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Stewart pulls out of Plymouth race
Tony Stewart will not race Saturday night at Plymouth Speedway, the track posted on its website and Stewart-Haas Racing confirmed Monday.
He had been scheduled to race at the Indiana track on the eve of Sunday’s Sprint Cup race at Michigan International Speedway in Brooklyn, Michigan.
Stewart won’t resume that type of racing “until further notice,” Stewart-Haas spokesman Mike Arning said in an email to the Los Angeles Times on Monday.
– News services

Stewart undecided on Michigan race; autopsy completed

Tony Stewart has not yet decided whether he will drive in this weekend's NASCAR race at Michigan International Speedway, a team spokesman said Monday.

Stewart pulled out of Sunday's NASCAR race in Watkins Glen, New York, after his car struck and killed a 20-year-old driver, Kevin Ward Jr., while Ward was on foot during a sprint-car race Saturday night in upstate New York.

After contact with Stewart's car caused Ward's car to crash, Ward climbed from his car and was standing on the track and gesturing toward Stewart when Stewart's car hit him.

Stewart, who co-owns his NASCAR team Stewart-Haas Racing, “will have as much time as he needs to make that decision” about racing Sunday in Michigan, Stewart-Haas spokesman Mike Arning said in an email.

“It is still an emotional time for all involved, Tony included,” Arning said. “He is grieving, and grief doesn't have a timetable.”

Ward died of blunt-force trauma, an autopsy determined.

Ontario County, New York, Sheriff Philip Povero said the autopsy was completed Monday.

Authorities questioned Stewart on Saturday night and went to Watkins Glen to talk to him again Sunday. Povero said Monday there were no plans “at this time” to talk to him again.

There is no timetable to complete the investigation. Povero said there is nothing in the inquiry that supports criminal conduct or probable cause. He said there was no camera in Stewart's car.

During the dirt-track race, Ward's car spun twice like a top, wheels hugging the wall, before it plopped backward on the dimly lit dirt track.

In a sport steeped with bravado, what happened next was a familiar, but treacherous, move: Wearing a black firesuit and black helmet, Ward unbuckled himself, climbed out of the winged car into the night and defiantly walked onto the track at Canandaigua Motorsports Park.

He gestured, making his disgust evident with the driver who triggered the wreck with a bump: Stewart, who often races in sprint cars on dirt tracks. Many NASCAR drivers, including Stewart, got their start on the short ovals.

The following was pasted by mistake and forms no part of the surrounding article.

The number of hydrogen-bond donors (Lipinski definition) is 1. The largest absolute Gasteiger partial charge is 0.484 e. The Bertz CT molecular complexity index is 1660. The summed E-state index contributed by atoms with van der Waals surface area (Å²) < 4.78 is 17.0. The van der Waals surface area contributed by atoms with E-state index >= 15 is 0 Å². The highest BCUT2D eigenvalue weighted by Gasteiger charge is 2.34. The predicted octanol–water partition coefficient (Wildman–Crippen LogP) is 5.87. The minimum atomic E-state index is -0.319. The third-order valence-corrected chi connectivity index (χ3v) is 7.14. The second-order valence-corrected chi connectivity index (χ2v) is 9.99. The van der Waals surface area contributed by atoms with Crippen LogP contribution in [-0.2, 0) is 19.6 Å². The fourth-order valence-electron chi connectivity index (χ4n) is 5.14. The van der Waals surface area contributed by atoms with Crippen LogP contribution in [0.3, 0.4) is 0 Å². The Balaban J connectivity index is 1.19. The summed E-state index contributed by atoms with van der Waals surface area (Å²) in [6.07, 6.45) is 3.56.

Ward, a relative unknown compared with NASCAR's noted swashbuckler, was nearly hit by another passing car as he pointed with his right arm in Stewart's direction. As he confronted Stewart in his passing car, disaster struck.

Ward was standing to the right of Stewart's No. 14 car, which seemed to fishtail from the rear and hit him. According to video and witness accounts, Ward was sucked underneath the car and hurtled through the air before landing on his back as fans looked on in horror.

The crash raised several questions: Will Ward's death cause drivers to think twice about on-track confrontations? Did Stewart try to send his own message by buzzing Ward, only to have his risky move turn fatal? Or did Ward simply take his life into his own hands by stepping into traffic in a black firesuit on a dark track?

The only one who may have that answer is Stewart.

David Weinsten, a former state and federal prosecutor in Miami who is now in private practice, said it would be difficult to prove criminal intent.

“I think even with the video, it's going to be tough to prove that this was more than just an accident and that it was even culpable negligence, which he should've known or should've believed that by getting close to this guy, that it was going to cause the accident,” he said.

Driver Cory Sparks, a friend of Ward's, was a few cars back when Ward was killed. “The timing was unsafe,” he said of Ward's decision to get out of his car to confront Stewart. “When your adrenaline is going, and you're taken out of a race, your emotions flare.”

It's often just a part of racing. Drivers from mild-mannered Jeff Gordon to Danica Patrick have erupted in anger on the track at another driver. The confrontations are part of the sport's allure: Fans love it and cheer wildly from the stands. Stewart, who has a reputation for being a hothead nicknamed “Smoke,” once wound up like a pitcher and tossed his helmet like a fastball at Matt Kenseth's windshield.

Saturday's crash came almost exactly a year after Stewart suffered a compound fracture to his right leg in a sprint car race in Iowa.

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